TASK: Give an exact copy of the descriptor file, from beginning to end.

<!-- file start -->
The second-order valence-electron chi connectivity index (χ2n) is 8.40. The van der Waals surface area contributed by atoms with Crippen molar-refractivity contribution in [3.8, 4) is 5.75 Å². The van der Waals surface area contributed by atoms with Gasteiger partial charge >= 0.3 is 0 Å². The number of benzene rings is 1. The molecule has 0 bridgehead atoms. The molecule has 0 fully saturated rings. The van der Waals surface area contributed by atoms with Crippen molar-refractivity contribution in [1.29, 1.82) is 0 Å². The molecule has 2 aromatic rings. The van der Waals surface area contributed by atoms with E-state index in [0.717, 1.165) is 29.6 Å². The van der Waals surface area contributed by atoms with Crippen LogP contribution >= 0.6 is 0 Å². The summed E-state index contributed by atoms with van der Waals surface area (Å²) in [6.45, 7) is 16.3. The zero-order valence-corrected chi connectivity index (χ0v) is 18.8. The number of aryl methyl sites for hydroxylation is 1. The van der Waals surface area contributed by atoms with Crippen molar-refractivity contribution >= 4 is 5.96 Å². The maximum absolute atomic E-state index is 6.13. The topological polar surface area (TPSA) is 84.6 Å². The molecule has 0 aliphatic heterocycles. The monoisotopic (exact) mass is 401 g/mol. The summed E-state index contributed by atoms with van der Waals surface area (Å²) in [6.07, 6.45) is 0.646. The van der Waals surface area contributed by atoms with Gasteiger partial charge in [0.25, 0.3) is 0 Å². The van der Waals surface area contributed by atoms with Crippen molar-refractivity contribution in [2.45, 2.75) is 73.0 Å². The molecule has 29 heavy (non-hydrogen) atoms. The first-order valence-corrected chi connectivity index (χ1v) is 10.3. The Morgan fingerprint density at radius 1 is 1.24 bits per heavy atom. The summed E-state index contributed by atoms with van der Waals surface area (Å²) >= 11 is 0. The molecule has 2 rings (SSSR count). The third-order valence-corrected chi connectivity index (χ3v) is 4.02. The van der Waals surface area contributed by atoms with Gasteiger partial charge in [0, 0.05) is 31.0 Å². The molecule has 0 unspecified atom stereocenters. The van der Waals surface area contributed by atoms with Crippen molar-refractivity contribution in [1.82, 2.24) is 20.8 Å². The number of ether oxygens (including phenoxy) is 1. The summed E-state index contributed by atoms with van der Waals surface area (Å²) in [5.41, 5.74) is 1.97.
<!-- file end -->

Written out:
The second-order valence-electron chi connectivity index (χ2n) is 8.40. The van der Waals surface area contributed by atoms with Crippen molar-refractivity contribution in [3.8, 4) is 5.75 Å². The van der Waals surface area contributed by atoms with Gasteiger partial charge >= 0.3 is 0 Å². The number of benzene rings is 1. The molecule has 0 bridgehead atoms. The molecule has 0 fully saturated rings. The van der Waals surface area contributed by atoms with Crippen molar-refractivity contribution in [1.29, 1.82) is 0 Å². The molecule has 2 aromatic rings. The van der Waals surface area contributed by atoms with E-state index in [0.717, 1.165) is 29.6 Å². The van der Waals surface area contributed by atoms with Crippen LogP contribution >= 0.6 is 0 Å². The summed E-state index contributed by atoms with van der Waals surface area (Å²) in [6.45, 7) is 16.3. The zero-order valence-corrected chi connectivity index (χ0v) is 18.8. The number of aryl methyl sites for hydroxylation is 1. The van der Waals surface area contributed by atoms with Crippen molar-refractivity contribution >= 4 is 5.96 Å². The maximum absolute atomic E-state index is 6.13. The topological polar surface area (TPSA) is 84.6 Å². The molecule has 0 aliphatic heterocycles. The monoisotopic (exact) mass is 401 g/mol. The summed E-state index contributed by atoms with van der Waals surface area (Å²) in [6.07, 6.45) is 0.646. The van der Waals surface area contributed by atoms with Gasteiger partial charge in [0.25, 0.3) is 0 Å². The van der Waals surface area contributed by atoms with Crippen molar-refractivity contribution in [2.45, 2.75) is 73.0 Å². The molecule has 29 heavy (non-hydrogen) atoms. The first-order valence-corrected chi connectivity index (χ1v) is 10.3. The Morgan fingerprint density at radius 1 is 1.24 bits per heavy atom. The summed E-state index contributed by atoms with van der Waals surface area (Å²) >= 11 is 0. The molecule has 2 rings (SSSR count). The third-order valence-corrected chi connectivity index (χ3v) is 4.02. The van der Waals surface area contributed by atoms with Gasteiger partial charge in [0, 0.05) is 31.0 Å². The molecule has 0 unspecified atom stereocenters. The van der Waals surface area contributed by atoms with Crippen molar-refractivity contribution in [1.82, 2.24) is 20.8 Å². The number of ether oxygens (including phenoxy) is 1. The summed E-state index contributed by atoms with van der Waals surface area (Å²) in [5.41, 5.74) is 1.97.